The Inter-American Commission observes that the letter informing schools that this guidance was being withdrawn and rescinded does not include replacement provisions or new guidelines. The Commission notes that the letter establishes that the withdrawal of the earlier guidance does not leave students without protections from discrimination, bullying, or harassment, and instructs schools to ensure a safe environment. However, the IACHR notes that the letter does not include specific measures to ensure that there is no regression in the recognition of trans students’ rights in the country.

The Commission has established that gender identity is one of the categories on which discrimination is prohibited; thus, States have the obligation to take the necessary steps to ensure real and effective equality for people whose sex assigned at birth does not correspond to their gender identity. The lack of recognition of gender identity and expression sends a broad message that the rights of people who depart from “traditional” or cisnormative standards do not enjoy equal protection and recognition.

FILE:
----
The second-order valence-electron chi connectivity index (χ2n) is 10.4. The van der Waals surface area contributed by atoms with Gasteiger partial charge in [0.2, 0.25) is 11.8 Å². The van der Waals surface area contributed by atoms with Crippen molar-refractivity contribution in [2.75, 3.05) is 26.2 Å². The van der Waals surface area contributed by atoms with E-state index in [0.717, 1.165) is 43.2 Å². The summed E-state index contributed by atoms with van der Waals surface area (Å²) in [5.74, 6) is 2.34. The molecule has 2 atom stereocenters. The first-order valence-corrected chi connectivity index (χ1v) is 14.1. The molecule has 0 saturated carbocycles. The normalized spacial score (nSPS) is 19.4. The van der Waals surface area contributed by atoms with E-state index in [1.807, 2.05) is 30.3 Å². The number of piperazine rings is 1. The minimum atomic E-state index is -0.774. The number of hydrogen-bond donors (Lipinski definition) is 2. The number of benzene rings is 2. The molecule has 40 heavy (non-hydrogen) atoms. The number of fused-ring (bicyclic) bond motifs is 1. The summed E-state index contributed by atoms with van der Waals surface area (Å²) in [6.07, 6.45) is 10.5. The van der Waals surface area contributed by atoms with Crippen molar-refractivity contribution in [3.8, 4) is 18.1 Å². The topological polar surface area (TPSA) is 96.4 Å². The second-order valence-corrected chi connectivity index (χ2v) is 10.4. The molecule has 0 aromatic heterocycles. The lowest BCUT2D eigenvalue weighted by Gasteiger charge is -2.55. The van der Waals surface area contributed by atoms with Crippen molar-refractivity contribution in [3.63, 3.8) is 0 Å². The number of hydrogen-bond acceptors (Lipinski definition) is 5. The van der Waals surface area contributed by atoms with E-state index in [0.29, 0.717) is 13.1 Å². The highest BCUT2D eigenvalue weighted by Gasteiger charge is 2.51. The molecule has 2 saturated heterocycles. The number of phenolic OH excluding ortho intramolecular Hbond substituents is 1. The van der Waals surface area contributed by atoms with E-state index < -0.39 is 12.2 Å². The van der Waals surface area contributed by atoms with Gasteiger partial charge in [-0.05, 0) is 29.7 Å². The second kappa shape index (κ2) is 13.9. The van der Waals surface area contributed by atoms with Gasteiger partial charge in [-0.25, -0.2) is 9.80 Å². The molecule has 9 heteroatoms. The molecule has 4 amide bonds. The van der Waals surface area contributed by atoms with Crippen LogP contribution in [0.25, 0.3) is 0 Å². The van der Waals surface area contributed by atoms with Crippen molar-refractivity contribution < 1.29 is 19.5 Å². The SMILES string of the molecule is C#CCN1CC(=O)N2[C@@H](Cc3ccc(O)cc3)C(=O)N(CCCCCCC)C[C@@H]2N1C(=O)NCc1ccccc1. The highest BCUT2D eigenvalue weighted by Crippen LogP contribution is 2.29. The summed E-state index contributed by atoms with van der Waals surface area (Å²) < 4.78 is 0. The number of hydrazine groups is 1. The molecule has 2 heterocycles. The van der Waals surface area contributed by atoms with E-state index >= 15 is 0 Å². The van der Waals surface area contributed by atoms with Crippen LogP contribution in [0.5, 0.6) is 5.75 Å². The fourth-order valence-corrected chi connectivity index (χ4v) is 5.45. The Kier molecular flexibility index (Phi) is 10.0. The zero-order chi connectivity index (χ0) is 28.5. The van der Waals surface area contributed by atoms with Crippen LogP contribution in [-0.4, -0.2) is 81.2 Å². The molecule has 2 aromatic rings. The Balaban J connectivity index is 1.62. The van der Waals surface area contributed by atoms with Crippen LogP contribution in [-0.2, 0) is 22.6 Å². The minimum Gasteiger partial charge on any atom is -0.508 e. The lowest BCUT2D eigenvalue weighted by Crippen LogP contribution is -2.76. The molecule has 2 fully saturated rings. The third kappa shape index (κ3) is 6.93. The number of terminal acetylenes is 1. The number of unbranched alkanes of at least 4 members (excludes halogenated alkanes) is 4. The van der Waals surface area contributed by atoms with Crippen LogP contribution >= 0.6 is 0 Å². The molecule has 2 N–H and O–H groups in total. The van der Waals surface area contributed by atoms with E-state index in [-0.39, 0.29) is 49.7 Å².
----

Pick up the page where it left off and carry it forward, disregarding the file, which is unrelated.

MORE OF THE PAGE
In this regard, the Inter-American Commission reminds the United States that the prohibition of discrimination due to real or perceived gender identity and expression should include, as protected rights, the conduct associated with that identity and should guarantee recognition of gender identity in a way that cuts across every aspect of a person’s life. This includes, among other things, the use of restrooms and other facilities and participation in activities consistent with gender identity in the school environment. The IACHR notes that this State obligation encompasses the possibility of giving everyone the opportunity to freely express themselves toward others, consistent with their gender identity and the right to be recognized based on that identity.

As the IACHR and its Office of the Special Rapporteur for Freedom of Expression have indicated on other occasions, speech that is an element of a person’s identity or personal dignity is especially protected by the right to freedom of expression; therefore, the States have a smaller margin for restricting this type of expression in any way. The Commission has also stated that the right to recognition of gender identity implies, among other things, ensuring that all people are free to express their gender identity in every bodily variation, and to develop in every aspect of their lives in accordance with that identity.